Dysphagia is the medical term for difficulty swallowing or paralysis of the throat muscles. This condition can make eating, drinking, taking medicine, and breathing difficult. Many stroke survivors experience dysphagia or trouble swallowing at some point after a stroke. Difficulty swallowing is most common immediately after a stroke, but usually declines over time.
- Difficulty starting to swallow
- Choking when food gets stuck
- Coughing or gagging while swallowing
- Liquid coming out of the nose after trying to swallow
- Food getting caught in the lungs
- Weak voice
- Poor tongue control
- Loss of gag reflex
Dysphagia should not be confused with painful swallowing or the constant feeling of a lump in the throat.
Exercising the tongue, lips, throat, and mouth can help relax and strengthen the muscles as well as increase their flexibility (examples include tucking the chin or rotating the head).
A speech language therapist can teach special exercises to stimulate the nerves involved in swallowing. These can include changing posture and sitting position, reducing distractions at mealtime, eating slower with smaller amounts of food, and changing food texture.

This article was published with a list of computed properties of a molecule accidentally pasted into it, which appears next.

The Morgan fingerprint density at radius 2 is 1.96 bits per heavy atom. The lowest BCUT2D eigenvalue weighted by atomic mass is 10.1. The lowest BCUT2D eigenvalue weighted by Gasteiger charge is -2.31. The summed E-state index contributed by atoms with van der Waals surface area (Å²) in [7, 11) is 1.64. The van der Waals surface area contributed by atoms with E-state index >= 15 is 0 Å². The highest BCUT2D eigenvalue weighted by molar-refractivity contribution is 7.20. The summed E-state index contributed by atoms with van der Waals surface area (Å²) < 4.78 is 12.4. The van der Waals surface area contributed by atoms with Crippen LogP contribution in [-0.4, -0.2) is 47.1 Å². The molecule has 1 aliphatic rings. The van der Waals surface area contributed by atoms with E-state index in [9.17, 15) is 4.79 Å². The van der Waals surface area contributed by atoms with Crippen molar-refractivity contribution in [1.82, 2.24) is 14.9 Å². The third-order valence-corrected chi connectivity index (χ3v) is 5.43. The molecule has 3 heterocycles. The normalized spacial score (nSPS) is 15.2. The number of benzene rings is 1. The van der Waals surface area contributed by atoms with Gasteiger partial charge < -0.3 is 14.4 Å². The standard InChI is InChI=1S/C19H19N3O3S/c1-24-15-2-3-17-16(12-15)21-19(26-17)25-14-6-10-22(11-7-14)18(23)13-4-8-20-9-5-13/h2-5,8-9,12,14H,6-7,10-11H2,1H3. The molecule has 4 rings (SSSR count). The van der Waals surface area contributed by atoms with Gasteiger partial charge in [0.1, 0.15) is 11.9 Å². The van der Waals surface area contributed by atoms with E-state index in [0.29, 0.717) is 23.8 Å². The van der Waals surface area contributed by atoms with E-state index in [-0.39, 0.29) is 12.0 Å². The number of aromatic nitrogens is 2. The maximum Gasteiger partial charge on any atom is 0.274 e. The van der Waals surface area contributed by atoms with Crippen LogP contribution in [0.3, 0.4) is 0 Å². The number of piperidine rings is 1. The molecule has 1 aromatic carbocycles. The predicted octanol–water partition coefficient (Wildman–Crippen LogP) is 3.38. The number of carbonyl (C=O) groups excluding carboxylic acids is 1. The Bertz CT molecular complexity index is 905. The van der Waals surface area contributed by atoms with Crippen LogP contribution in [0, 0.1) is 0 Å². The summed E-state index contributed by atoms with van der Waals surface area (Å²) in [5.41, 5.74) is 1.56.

Some medications, such as muscle relaxers, can help open the throat and make swallowing easier.
Dehydration or not drinking enough is always a risk. Thin fluids, such as water, are harder to swallow changing the thickness with liquid thickeners can be helpful. Ask your healthcare professional for the best plan for your individual needs.
Learn more about dysphagia
Faces of Stroke and Dysphagia
Megan and Henry are stroke survivors that had dysphagia post-stroke. Read their stories below.
- Megan is a 31 year old stroke survivor. She suffered a stroke 2 weeks after her second child was born, when Megan was just 30 years old. Learn more about her stroke comeback and road to recovery from dysphagia.
- Henry discovered a way to improve his breath control and manage his dysphagia at the same time! It’s what he calls, “a happy accident!”
Download the dysphagia infographic to learn more about this post-stroke condition.